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Director of Track and Field Dan Stimson

- In his 24th year as Director of Track and Field at William and Mary, Dan Stimson oversees a program that has demonstrated success both in the classroom and on the track, and has served as an exemplary model for what collegiate athletics should be all about. In recognition of his years of service, the College honored Coach Stimson in 2007 by naming the new throwing facility in his honor, the Stimson Throwing Events Area. Made possible through a generous donation from Mr. And Mrs. Joe Showker, the facility includes an Olympic throwing cage with circles for both the hammer and discus, two shot put circles, and javelin runway.

The men’s and women’s programs have combined for 21 Colonial Athletic Association titles out of 28 possible since the 2002-03 school year, and have garnered numerous CAA Athlete and Rookie of the Year awards. In 2008-09, the teams won three of four conference titles for the second year in a row, and in May, sent six athletes to the NCAA Outdoor Championships, the most since 1975. The men’s cross country team also extended a streak of its own, making the NCAA Championships for the 12th consecutive season and winning its ninth regional title. To date, Stimson’s programs have produced 59 All-Americans and one Olympian while winning 45 CAA team titles, nearly half of the conference championships awarded in his 24 years.

Stimson, who works primarily with the throwers, jumpers, and multi-eventers, has mentored many W&M athletes to national prominence in his tenure. Due to the absence of the javelin or the hammer throw at the high school level in Virginia and other nearby states, Stimson has earned a reputation for his ability to develop young talent.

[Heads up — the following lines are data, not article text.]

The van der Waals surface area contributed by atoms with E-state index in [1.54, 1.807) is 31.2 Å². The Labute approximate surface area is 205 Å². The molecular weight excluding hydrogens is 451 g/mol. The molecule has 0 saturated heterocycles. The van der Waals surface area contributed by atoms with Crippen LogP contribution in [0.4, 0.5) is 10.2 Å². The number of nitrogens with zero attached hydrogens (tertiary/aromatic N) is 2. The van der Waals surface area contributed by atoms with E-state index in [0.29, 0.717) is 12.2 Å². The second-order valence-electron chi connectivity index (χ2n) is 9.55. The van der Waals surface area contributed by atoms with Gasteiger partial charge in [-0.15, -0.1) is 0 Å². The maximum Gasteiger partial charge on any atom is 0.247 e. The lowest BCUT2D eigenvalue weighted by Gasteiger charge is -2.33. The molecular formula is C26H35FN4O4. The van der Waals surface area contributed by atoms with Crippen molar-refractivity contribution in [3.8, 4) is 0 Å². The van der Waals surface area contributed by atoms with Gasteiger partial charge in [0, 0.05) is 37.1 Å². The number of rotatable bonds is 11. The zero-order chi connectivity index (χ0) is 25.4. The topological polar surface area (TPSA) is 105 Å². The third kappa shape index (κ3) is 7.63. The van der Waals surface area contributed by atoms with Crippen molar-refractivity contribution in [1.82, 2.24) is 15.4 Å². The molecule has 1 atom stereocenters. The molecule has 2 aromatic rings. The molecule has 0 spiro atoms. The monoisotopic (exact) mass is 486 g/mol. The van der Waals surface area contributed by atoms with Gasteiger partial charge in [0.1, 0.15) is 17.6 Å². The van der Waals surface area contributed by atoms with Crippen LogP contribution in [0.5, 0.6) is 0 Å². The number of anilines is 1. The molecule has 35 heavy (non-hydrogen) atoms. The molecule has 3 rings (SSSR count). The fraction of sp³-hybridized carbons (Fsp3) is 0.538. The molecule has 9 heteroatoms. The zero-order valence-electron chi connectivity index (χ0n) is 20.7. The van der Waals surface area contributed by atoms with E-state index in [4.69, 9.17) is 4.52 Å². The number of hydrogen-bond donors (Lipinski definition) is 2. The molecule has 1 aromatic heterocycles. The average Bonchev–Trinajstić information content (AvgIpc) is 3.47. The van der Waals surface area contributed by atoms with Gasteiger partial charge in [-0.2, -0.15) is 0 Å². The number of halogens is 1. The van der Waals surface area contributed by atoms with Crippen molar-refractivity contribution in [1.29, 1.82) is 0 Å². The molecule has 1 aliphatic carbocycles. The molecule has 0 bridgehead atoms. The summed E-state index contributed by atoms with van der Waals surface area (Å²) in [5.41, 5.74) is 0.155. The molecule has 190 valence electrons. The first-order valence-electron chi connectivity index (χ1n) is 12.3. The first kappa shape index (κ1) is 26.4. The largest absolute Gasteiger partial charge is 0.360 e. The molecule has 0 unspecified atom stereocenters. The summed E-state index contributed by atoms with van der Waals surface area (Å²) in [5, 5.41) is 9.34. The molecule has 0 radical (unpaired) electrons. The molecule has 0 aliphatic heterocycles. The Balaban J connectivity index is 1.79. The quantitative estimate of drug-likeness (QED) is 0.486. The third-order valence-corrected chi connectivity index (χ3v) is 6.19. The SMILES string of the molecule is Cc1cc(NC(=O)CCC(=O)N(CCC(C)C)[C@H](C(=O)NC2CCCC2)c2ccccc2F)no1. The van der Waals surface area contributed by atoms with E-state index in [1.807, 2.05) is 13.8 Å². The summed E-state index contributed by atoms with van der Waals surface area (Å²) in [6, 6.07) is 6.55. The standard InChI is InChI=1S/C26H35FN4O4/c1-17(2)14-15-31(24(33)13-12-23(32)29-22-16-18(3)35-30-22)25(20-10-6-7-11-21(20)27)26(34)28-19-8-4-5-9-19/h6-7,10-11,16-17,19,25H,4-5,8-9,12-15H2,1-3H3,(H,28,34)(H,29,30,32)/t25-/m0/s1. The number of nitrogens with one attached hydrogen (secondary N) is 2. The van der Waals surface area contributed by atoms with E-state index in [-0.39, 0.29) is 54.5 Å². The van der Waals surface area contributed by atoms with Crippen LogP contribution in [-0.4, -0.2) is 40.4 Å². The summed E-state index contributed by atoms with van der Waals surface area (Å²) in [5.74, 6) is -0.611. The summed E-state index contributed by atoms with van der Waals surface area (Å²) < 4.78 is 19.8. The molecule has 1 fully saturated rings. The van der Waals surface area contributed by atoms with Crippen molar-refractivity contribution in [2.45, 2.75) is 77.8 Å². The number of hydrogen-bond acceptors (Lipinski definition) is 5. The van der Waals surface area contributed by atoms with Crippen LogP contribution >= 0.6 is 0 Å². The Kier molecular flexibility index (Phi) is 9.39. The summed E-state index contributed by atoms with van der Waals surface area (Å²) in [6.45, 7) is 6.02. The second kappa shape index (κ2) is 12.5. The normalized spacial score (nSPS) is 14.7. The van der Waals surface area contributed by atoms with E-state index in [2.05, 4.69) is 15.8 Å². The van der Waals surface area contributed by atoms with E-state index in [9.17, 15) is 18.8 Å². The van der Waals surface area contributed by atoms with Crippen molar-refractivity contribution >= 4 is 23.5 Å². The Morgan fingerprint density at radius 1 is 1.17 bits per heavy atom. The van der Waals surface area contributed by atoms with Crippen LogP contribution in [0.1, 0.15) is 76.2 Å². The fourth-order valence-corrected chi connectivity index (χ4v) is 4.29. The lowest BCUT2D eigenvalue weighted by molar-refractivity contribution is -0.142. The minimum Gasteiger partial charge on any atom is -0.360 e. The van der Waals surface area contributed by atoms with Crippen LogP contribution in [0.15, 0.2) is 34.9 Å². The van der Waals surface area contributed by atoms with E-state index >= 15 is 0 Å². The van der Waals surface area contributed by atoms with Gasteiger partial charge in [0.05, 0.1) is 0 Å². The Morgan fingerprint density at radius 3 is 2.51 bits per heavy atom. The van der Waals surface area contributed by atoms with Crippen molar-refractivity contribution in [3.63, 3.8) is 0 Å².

His coaching credits include W&M hammer throw record-holder Mike Howell, who started with the hammer in his rookie season at W&M, and progressed through the ranks until his senior year, when he posted the eighth-best mark by an American collegian (206’1”). Decathlon record-holder Todd Doughty (7,240 points) benefited from his time with Stimson as well, working his way from a walk-on to one of the top 20 decathletes in the country over the course of his career at W&M.

On the women’s side, Stimson coached All-America high jumper Lisa Rayner to an 11th-place finish at the NCAA Championships and a school-record mark of 5’11.25” in 1994. Wendy Warren, the school record-holder in the javelin (153’6”), was discovered in a physical education class and went on to earn All-East honors and place sixth at the ECAC Championships. Stimson coached pole vaulter Charlotte LaRoche to second place in the ECAC Championships and a then-record of 13’1” in her freshman season. He then guided steady improvement throughout her career, culminating in 2004 with her second conference title and double All-East honors. Stimson has had numerous All-East performers in all of the field events.